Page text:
Sophie Taeuber-Arp, Untitled, 1918/1924, weaving, wool, 15¾ x 19⅝ in. (40 x 50 cm). Fondazione Marguerite Arp, Locarno.

Decorating Dissidence invites submissions for a pamphlet on radical craft histories and futures

Decorating Dissidence began in 2017 with a conference on Modernism, Feminism, and the Arts. We were guided by artist Sonia Delauney’s statement: ‘For me, there is no gap between my painting and my so-called ‘decorative’ work. I never considered the ‘minor arts’ to be artistically frustrating; on the contrary, it was an extension of my art’. We wondered why not just women’s art, but specifically so-called feminine arts (such as crafting and art linked to domesticity) were overlooked and marginalised in art narratives. In Faith Ringgold’s words: ‘At one time I thought that what we meant by craft was the use of certain kinds of materials. But that’s not it …because Claes Oldenburg’s soft typewriters are sewn pieces, and I never heard anyone call them craft. It’s who’s doing it that makes it craft.’

In the intervening five years we’ve hosted workshops, exhibitions, an online journal, and a podcast to develop those conversations, and we’ve also seen the landscape change. Huge exhibitions such as Anni Albers and Sophie Tauber-Arp at Tate Modern have put women artists and craft practices in the spotlight. New appreciation for the Gees Bend Quilts have made us think about intergenerational craft skills and alternative aesthetic traditions; shows like Body Vessel Clay at Two Temple Place and the Centre of Ceramic Art have centred previously marginalised histories of making, outside of the white, western, masculine canon. Of course, craft itself is a weighted term, with its own inherent difficulties, hierarchies, and assumptions. Increasingly, craft objects (particularly textiles) are being shown in white cube galleries (and ‘accepted’ into the world of high art). While this is welcome and long overdue, it also raises new questions – how do these objects (made to be handled and used) change when they are placed behind glass and protected against human touch? How does this change our relationship to them? How does art history look different (does it?) when we compare twentieth-century craft with contemporary practices?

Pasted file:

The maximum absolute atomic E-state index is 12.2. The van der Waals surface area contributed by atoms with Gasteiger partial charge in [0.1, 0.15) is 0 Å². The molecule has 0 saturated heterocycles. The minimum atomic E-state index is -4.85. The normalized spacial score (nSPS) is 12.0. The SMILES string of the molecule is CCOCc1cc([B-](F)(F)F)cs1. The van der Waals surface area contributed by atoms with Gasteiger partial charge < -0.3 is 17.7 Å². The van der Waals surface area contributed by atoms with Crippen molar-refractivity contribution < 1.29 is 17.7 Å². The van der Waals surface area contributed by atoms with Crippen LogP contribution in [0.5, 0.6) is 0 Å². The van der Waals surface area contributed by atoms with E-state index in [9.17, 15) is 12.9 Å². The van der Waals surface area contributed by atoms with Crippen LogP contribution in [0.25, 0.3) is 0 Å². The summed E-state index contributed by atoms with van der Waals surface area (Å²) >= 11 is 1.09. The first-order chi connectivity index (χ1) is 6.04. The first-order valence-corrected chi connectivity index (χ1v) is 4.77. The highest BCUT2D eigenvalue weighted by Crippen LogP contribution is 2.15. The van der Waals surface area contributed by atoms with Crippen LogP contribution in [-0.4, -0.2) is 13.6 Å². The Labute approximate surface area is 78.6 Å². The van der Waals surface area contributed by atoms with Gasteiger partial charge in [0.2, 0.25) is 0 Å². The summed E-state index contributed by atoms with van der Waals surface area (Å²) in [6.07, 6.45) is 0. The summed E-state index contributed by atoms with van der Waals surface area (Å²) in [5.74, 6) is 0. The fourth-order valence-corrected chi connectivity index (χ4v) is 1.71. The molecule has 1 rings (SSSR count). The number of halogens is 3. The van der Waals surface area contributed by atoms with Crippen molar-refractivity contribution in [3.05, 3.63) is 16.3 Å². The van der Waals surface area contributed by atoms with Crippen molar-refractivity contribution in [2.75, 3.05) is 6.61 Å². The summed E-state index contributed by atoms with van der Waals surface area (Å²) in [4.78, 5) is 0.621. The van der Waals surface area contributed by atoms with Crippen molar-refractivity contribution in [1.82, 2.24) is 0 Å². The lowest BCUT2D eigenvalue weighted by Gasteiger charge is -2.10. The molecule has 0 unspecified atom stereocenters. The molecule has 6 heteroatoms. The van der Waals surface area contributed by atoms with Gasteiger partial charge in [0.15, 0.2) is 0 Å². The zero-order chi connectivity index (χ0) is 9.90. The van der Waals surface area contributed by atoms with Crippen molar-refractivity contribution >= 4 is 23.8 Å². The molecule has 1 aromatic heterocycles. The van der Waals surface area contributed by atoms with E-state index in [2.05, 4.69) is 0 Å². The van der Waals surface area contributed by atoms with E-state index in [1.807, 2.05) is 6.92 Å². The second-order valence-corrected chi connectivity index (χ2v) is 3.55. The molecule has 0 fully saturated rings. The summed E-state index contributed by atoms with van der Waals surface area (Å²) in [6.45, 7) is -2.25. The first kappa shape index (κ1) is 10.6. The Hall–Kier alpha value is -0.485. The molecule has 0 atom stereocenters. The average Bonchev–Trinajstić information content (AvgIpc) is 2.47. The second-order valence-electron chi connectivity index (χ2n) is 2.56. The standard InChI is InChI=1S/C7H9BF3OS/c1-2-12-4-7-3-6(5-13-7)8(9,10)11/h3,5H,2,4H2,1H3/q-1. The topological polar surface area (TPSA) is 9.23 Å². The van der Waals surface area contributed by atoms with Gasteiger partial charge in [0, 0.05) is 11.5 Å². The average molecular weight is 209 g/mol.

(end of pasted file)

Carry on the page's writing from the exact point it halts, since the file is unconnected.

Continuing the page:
Craft and making are powerful, political acts that can – and have – changed the way we see the world around us, build communities, and empower marginalised voices. In the current climate, craft’s radical histories can offer hope and inspire collective action. To mark five years of Decorating Dissidence, we’re putting together a printed pamphlet of responses to radical acts of craft and making (from the early twentieth century to the present day), which explore craft’s past and looks to its future.

We’re looking for micro-essays, manifestos, photographs and visual art, craft objects, practice-based essay, creative writing, and other experimental forms that interrogate the multiple meanings of craft/making.


Please send submissions and questions to decoratingdissidence@gmail.com with the subject line ‘Decorating Dissidence Pamphlet Submission’.

Deadline for first draft submissions – 10th December

A note on payment: At the moment, we are not in a position to pay contributors as this is an unfunded project. Decorating Dissidence will self-publish the pamphlet and sell it for a small fee to cover costs. However we will be exploring avenues for funding over the next few months and if the situation changes we will ensure contributors are paid a fee.